Equity returns are historically strongest in the year following the midterms. Conspiracy theorists will judge that politicians in office focus on market-friendly moves that aren’t limited to government spending in order to stay in power. Whatever the reason, the effect is quite remarkable. Since 1960, the S&P500 has risen by 15.9% on average in the third year of a Presidential cycle, almost twice the 8% average across all years.
When equity returns in the year following midterms have been poor, the White House has often changed hands. In 2015 stocks were flat and Trump’s victory followed. Eight years earlier, modest losses in 2007 provided Obama with his opening, and the 2008 financial crisis confirmed the pattern.
Many people feel that a divided government is preferable since it requires both parties to compromise in order to achieve anything. With the House of Representatives shifting to Democrat control, legislation will require support from both parties. However, the numbers don’t support this, with such returns in the year following midterms 1% lower if one of the two houses of Congress is controlled by the party not in the White House.
So history suggests 2019 should be a good year for stocks.
But much about the Trump presidency is different. Looking at S&P500 earnings by year presents a different picture. Earnings growth in a midterm year is 8.3%, approximately the average. Earnings tend to be strongest in Presidential election years. That’s partly what drives good returns following midterms, because investors look ahead to stronger profits the following year.
2018 S&P earnings are coming in at +22%, fueled by the cut in corporate taxes. That’s likely to be the strongest profits year of the four year cycle, and it’s come two years ahead of what typically happens.
So it’s possible the election cycle effect may have already peaked; last year’s 18% rise in the S&P500 was looking ahead to this year’s jump in earnings. The new administration completed tax reform following its first full year in office.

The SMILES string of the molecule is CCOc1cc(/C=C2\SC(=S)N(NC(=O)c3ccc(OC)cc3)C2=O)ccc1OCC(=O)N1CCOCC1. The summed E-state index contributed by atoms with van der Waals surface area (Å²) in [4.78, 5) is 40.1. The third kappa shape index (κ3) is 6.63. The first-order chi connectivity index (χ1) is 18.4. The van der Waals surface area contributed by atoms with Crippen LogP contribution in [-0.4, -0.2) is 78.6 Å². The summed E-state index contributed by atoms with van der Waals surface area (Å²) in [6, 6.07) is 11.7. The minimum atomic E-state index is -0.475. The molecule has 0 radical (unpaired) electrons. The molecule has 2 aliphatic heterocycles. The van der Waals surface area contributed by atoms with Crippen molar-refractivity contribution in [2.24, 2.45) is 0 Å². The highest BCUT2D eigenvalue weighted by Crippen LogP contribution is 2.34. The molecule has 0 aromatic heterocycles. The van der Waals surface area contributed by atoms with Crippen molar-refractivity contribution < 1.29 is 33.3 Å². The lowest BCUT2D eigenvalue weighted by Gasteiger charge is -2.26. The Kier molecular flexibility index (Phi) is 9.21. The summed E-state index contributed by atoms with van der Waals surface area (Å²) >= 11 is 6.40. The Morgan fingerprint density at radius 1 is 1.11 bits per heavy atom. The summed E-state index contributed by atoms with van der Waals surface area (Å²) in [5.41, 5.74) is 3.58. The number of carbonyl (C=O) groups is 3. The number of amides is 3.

Factset is forecasting 10% earnings growth for 2019 – still higher than the 50+ year average albeit down sharply from this year.
In addition to the votes for elective office, many states included ballot questions for voters to consider.
Colorado included a proposal (Proposition 112) that would mandate a 2,500 foot setback for oil and gas development (including gathering & processing plants and pipelines) from “vulnerable” areas (residential neighborhoods, schools, parks, sports fields, general public open space, lakes, rivers, creeks, intermittent streams or any vulnerable area). Analysis showed that it would essentially ban oil & gas development on non-federal lands. It was a keenly contested issue, with one side claiming that energy extraction is endangering air quality while the other noted the jobs at risk from such a move.
Voters rejected it 57 to 43, which is a relief for Colorado’s oil and gas industry. Strikingly, Weld County, home to most of Colorado’s drilling, voted against 112 by a resounding 75/25. If the people closest to it are so strongly in favor of its continuation, it’s not clear why a statewide ballot was the right approach.
Proposition 112 was in any case likely unconstitutional, since leaseholders losing their property (i.e. their foregone right to drill for oil and gas in affected areas) would have sued the government for compensation. It illustrates why direct democracy is such a clumsy instrument, since “yes/no” public questions aren’t easily translated into coherent legislation. Politicians in the state had previously failed to act, which created enough public support to get the question on the ballot.
Even though Proposition 112 lost, it reflects the ambivalence of many regions over the development of America’s hydrocarbon reserves. The energy sector spent money on commercials highlighting the threat to the local economy, given 112’s stifling provisions. Colorado’s legislature is now likely to take up the issue and pass legislation intended to address the concerns of the proposals supporters. It means existing energy infrastructure already in service has a little more value, given increasing challenges to development.
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